Another Pathetic Voter Turnout Print
News/Features - City Shorts
Tuesday, 13 March 2001 18:00
• A mere 10,562 of the 63,236 regis- tered voters in Davenport (17 percent) bothered to vote in last week’s election. Davenport residents had more at stake in the election than other Scott County residents, as they got to winnow down the list of candidates for alderman-at-large in a primary, as well as choose a sheriff. Almost as disheartening was that 18,618 of 106,254 registered voters (18 percent) in Scott County took the time to cast ballots in the sheriff’s race. Small towns didn’t fare very well, with 370 of 2751 registered (13.4 percent) voting in Eldridge, and 141 of 845 (17 percent) in Bluegrass. With absentee ballots and the polling stations open for long hours, there was no excuse not to have voted.

• A new study by the Justice Policy In- stitute reports that more inmates were put in federal prisons during President Clinton’s regime than under George Bush and Ronald Reagan combined. The total state, federal, and jail population has increased about 673,000 since 1993, compared with an increase of about 448,000 during Reagan’s eight-year tenure. Today about 2 million people are behind bars in the United States – an all-time record. An additional 4.5 million more are on probation or parole. The most dramatic increase has been in the number of federal prisoners. Under Reagan, the number of federal prisoners grew from 24,363 to 49,928. Under Bush, the number increased to 80,259 by 1992. That more than doubled to 147,126 under Clinton. About 58 percent of federal prisoners are there for drug offenses. The authors of the study blame the massive increase largely on savage drug laws, many passed during Clinton’s administration. Laws setting mandatory prison sentences, coupled with increased spending for new prisons and law-enforcement officials, are also a factor. You can see the report for yourself at the Center on Juvenile and Criminal Justice Web site at (http://www.cjcj.org).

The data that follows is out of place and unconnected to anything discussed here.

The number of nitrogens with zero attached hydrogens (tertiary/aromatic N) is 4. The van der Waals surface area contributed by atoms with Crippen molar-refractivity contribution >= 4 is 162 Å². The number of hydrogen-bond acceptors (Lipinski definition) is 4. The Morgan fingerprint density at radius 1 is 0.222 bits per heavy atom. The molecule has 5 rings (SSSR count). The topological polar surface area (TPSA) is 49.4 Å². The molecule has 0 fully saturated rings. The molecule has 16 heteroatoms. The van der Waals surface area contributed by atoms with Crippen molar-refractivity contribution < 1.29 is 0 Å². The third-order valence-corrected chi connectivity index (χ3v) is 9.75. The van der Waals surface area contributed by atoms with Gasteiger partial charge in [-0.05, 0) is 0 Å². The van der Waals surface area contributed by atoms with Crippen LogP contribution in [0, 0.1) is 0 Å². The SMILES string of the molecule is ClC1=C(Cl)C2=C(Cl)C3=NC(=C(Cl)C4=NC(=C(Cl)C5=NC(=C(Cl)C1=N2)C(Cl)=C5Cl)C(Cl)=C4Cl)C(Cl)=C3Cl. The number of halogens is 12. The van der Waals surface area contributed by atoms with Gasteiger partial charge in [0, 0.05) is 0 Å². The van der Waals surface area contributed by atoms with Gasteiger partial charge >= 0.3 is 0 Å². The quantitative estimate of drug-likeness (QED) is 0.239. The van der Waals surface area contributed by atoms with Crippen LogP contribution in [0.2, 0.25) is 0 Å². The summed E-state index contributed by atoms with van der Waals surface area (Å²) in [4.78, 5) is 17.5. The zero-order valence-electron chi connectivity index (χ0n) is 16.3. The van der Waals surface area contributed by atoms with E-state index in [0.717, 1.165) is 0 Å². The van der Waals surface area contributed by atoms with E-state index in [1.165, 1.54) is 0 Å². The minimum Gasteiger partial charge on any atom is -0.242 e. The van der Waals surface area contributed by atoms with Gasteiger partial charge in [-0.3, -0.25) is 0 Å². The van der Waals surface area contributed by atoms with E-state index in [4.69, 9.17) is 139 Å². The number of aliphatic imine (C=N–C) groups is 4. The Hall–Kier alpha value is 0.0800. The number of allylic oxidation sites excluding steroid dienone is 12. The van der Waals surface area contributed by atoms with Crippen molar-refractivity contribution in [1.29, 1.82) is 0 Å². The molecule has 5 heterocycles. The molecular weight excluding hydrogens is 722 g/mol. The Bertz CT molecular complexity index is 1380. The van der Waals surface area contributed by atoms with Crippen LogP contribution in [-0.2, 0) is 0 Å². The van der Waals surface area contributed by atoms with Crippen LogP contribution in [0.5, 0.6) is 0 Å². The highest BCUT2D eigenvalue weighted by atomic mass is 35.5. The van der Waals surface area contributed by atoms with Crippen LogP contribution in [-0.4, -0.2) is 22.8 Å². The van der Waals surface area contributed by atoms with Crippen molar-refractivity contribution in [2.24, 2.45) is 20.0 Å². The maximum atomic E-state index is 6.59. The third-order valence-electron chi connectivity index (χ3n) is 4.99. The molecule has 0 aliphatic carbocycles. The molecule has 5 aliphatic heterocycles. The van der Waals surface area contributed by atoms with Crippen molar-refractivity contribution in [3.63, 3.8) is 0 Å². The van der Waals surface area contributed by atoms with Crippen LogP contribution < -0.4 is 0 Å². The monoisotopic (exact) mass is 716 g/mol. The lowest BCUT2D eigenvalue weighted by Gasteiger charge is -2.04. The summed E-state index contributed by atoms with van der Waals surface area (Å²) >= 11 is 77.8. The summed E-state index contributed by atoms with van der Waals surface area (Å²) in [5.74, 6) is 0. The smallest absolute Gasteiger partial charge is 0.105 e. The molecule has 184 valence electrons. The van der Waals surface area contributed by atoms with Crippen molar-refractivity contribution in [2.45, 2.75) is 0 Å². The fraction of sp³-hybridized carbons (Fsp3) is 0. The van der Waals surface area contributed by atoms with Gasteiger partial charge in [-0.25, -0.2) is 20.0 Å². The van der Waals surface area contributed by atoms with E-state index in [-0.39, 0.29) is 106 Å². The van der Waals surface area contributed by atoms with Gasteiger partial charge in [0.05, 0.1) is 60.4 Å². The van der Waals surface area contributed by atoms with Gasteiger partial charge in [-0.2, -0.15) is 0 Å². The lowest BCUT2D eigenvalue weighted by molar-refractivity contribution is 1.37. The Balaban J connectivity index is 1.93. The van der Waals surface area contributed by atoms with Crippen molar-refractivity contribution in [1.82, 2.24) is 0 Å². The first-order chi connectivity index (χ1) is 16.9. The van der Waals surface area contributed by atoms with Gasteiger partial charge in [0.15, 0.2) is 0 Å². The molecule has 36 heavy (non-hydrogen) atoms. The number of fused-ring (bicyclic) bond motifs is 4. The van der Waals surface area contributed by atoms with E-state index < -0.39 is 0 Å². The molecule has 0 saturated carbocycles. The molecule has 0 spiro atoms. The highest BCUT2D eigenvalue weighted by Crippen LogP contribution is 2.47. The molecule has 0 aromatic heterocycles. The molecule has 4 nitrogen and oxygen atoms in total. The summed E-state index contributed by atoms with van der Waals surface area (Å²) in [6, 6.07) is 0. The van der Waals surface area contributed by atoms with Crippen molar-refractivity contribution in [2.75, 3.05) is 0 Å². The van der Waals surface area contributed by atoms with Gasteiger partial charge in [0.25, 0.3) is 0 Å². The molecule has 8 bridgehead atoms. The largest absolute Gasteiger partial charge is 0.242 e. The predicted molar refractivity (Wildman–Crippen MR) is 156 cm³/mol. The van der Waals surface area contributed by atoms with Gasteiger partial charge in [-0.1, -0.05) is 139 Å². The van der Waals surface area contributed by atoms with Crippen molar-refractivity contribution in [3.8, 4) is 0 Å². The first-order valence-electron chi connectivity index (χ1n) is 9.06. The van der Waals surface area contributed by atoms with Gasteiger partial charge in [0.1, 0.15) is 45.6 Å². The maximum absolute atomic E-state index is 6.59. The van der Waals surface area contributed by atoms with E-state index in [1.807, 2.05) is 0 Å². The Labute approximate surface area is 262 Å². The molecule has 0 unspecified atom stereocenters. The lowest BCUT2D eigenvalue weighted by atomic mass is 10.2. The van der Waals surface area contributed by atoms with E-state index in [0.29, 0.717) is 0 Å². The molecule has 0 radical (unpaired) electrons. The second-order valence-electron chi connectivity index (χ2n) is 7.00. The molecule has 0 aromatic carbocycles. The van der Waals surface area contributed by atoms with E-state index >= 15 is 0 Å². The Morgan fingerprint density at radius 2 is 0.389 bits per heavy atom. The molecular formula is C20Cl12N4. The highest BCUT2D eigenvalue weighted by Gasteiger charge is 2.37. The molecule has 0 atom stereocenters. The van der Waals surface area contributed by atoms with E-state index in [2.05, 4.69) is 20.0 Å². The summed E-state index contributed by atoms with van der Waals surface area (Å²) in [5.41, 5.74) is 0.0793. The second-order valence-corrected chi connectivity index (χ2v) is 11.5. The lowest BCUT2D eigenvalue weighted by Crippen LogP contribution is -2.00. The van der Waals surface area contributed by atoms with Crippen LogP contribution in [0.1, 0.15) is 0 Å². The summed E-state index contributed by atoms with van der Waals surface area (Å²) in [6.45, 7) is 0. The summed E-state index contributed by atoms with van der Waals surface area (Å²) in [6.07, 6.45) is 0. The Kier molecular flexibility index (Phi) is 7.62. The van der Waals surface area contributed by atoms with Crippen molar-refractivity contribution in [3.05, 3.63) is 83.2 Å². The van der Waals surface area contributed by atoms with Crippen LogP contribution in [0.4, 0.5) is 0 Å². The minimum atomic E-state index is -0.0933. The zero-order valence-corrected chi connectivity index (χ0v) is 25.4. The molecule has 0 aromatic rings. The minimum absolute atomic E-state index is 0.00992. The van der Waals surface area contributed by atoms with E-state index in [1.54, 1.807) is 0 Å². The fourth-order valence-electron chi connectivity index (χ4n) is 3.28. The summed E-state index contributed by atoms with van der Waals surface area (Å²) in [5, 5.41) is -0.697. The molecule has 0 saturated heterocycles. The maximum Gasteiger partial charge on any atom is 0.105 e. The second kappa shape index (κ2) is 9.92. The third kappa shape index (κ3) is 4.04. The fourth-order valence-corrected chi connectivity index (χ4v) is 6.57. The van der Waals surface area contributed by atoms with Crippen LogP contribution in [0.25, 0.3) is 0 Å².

• Kris Eitrheim of Davenport, an assistant professor of theater at St. Ambrose University, has received a meritorious-achievement award from the Kennedy Center American College Theater Festival (ACTF) for scene design on the October 2000 production of Antigone. Previously, he was awarded another Kennedy Center honor for design in The Crucible. The award is a special citation given for one or more aspects of a production that has been presented on a home campus. About 60 certificates of merit were presented in an eight-state region in which nearly 200 productions were entered.

• A bill allowing local officials to bar children under the age of 14 from riding a bike without a helmet coasted through the Iowa Senate Judiciary Committee. The bill faces opposition from people who feel government shouldn’t be dictating such things to parents, and those who say that city governments already have the power to adopt bicycle-safety requirements. It’s estimated that less than 12 percent of Iowa children ages 5 to 14 wear bicycle helmets. Safety experts say helmets have been shown to reduce the risk of head injury by as much as 85 percent. If the bill was enacted, there would be no statewide requirement or penalties. The bill now goes onto the full Iowa Senate.